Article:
Horror: an intense feeling of fear, shock or disgust. Or, indeed, all of those in varying degrees.
Scholars and academics, over the centuries, have described our continued attraction to the fear of the unknown through fictional horror or terror as a need to recapture that pre-civilization rush of fight-or-flight adrenalin and its corresponding intensity of emotions. [A brief overview from The Atlantic.]
At its best, horror fiction goes beyond cheap thrills to provide insights into human nature through monsters (human or otherwise) as metaphors. If nothing else, it brings new, otherworldly possibilities into our relatively more mundane realities, allowing us to both appreciate the ordinary while opening ourselves to the extraordinary.
And, we’ve come a long way from the ancient folklorish stories of witches, demons and ghosts that originated mostly from religious traditions across many cultures. These gave rise to the Gothic tradition of the 18th and 19th centuries (my favorites). The 20th century gave us the pulp and zombie varieties, with blood, gore, violence, otherworldly creatures capable of large-scale violence, etc.: writers like H P Lovecraft, Stephen King, R L Stine, Anne Rice et al. And, as the 21st century continues to bring us horror fiction that blends seamlessly with many other genres (e.g. mystery, action/psychological thriller, speculative, fantasy, sci-fi, comedy, etc.), it continues to be one of the biggest and bestselling genres – in books, film and online fan fiction.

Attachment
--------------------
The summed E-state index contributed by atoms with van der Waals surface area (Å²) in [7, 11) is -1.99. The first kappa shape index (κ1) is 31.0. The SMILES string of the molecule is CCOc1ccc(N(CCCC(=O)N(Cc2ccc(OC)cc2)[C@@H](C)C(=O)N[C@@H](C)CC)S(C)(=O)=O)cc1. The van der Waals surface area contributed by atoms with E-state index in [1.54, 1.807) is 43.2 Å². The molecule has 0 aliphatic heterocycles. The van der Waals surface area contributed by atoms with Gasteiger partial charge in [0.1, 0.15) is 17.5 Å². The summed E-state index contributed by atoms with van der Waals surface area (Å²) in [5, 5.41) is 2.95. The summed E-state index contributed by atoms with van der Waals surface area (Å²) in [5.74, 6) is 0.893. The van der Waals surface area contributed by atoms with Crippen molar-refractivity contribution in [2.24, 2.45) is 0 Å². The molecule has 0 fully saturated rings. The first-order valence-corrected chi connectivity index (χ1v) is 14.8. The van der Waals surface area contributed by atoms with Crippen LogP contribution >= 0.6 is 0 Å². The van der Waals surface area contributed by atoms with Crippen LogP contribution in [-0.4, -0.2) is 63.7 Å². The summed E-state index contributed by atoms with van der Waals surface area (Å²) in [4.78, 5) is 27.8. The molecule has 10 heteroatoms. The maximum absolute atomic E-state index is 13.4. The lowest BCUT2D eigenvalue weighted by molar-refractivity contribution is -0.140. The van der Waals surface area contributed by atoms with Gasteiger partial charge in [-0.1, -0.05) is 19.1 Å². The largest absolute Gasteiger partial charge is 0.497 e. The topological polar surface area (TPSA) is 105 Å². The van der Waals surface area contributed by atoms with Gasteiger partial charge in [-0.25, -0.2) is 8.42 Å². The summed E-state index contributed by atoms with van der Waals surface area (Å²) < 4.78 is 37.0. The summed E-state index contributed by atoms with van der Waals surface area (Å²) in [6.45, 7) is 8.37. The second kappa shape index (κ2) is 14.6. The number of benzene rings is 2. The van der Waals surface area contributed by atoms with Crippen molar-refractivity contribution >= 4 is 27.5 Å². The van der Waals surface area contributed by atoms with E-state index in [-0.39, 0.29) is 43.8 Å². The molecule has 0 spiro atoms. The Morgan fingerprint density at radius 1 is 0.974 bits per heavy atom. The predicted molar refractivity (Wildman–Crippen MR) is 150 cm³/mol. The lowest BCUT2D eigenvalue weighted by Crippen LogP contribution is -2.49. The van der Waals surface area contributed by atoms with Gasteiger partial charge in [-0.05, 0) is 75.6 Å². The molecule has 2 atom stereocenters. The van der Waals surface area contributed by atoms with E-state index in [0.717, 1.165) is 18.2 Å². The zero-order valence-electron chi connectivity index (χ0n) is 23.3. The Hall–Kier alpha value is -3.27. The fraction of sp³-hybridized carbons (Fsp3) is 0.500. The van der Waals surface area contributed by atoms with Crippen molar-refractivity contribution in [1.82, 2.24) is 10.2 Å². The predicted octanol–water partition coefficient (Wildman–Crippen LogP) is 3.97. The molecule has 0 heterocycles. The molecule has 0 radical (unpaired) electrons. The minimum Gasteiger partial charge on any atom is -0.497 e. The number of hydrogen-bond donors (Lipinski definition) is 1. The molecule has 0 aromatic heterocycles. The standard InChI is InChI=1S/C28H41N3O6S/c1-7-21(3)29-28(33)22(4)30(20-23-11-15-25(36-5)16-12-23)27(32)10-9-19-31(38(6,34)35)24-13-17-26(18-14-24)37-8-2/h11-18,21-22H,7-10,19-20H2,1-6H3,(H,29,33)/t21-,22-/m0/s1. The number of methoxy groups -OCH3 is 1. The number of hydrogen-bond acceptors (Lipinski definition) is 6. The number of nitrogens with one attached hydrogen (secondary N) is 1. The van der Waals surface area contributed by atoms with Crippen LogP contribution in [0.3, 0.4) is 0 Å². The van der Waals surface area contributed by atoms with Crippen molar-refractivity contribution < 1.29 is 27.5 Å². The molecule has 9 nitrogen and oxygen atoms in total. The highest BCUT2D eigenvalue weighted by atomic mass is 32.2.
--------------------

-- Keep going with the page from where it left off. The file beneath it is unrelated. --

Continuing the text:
Before we get any further, let’s get one thing out of the way. For those who look down on horror/terror fiction as not “literary”, the wonderful Margaret Atwood has some sharp words:
It also seems to be a general rule that this year’s despised pop shocker may well furnish the next decade’s serious thesis material. What is Beowulf – what is Inanna’s descent to the Underworld – what is the dismemberment of Osiris, not to mention Shakespeare’s Titus Andronicus – but horror/terror shock material of a former age? Yes, some of it was “religious” in intent. It would be, wouldn’t it, as the membrane separating gods and monsters is notoriously thin.
So no harrumphing about my interest in the form, please. Horror/terror and “literature” are not mutually exclusive. In fact, tales of this kind may be among the most “literary” that there are, being both very ancient, and – unlike, say, social realism, in which a real tour of a real meat-packing factory may be involved – derived entirely from other tales. (Hint: there aren’t really any Walking Dead. Sorry. Sad, but true. Therefore all such monsters are metaphors.)
And, to shed some light on horror vs terror vs gruesome, we turn to 3 masters of their genre and craft.